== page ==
The Irish Family History Foundation is busy at work digitizing millions of birth, marriage, and death records, as well as census and land records. The project is in progress, though some 6.9 million births have already been indexed, as well as 3.5 million marriages and 1.2 million deaths across the island.
From Northern Ireland's Co. Antrim to the Republic of Ireland's Co. Cork, a number of counties north, south, east, and west are already on the Web. Just 10 are not, at the moment, but more records are added all the time.
The site with all of these records is brsgenealogy.com. A simple, free registration allows you to conduct free searches of the index. Then, the full records can be instantaneously viewed via the site for an affordable five Euros each. One way to increase your chances of a match are to enter your person's name with their father's name (if you know it of course). You can also search for a name by parish.
I'm particularly excited about these new records in that I've already had success with them. I found the baptism record of my 4th-great-grandfather Thomas Bulger and learned that he was born Mar. 10, 1825 in Ballinabarney, Parish of Killaveney, Co. Wicklow. I also found baptism records for his siblings John (1826), Mary (1828) and Michael (1832) in the same townland and Ellen (1842) in nearby Glenphilipeen. I confirmed it was them through their parents' names, James Bulger and Judith Kealy, which I had through Canadian records.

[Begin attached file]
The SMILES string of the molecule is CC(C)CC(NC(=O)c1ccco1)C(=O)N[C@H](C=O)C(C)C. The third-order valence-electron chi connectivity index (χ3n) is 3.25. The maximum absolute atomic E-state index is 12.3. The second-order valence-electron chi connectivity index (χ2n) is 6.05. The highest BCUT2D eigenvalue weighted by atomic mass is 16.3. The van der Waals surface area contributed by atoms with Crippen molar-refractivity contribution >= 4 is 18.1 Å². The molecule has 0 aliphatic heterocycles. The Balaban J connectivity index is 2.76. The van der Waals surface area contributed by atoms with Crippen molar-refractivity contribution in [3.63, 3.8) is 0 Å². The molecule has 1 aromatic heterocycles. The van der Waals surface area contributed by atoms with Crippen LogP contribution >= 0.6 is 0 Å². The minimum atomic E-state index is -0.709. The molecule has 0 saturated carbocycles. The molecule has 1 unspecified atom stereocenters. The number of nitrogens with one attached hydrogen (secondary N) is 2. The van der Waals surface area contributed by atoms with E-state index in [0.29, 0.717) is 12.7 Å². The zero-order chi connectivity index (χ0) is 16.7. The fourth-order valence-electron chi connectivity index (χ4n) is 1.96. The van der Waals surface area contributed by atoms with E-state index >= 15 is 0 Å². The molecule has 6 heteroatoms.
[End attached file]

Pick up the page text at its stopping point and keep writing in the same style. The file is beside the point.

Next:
And I also found the baptism of my girlfriend's 3rd-great-grandfather John Hendrick. He was born in May 1843 in Raheen, Parish of Rosbercon, Co. Wexford (previously we knew nothing more than just "Ireland"). Again, I confirmed it was him through parents' names, which I had before (Charles Hendrick and Ann Byrne). Very interestingly, I then learned that Raheen is only about five miles away from Dunganstown, Co. Wexford, where President John F. Kennedy's family originated.
If you have Irish roots, and especially if you're searching for an uncommon name, give the site a look. With Irish records so lacking, due to the great Dublin Fire, war, and famine, this effort is literally a goldmine.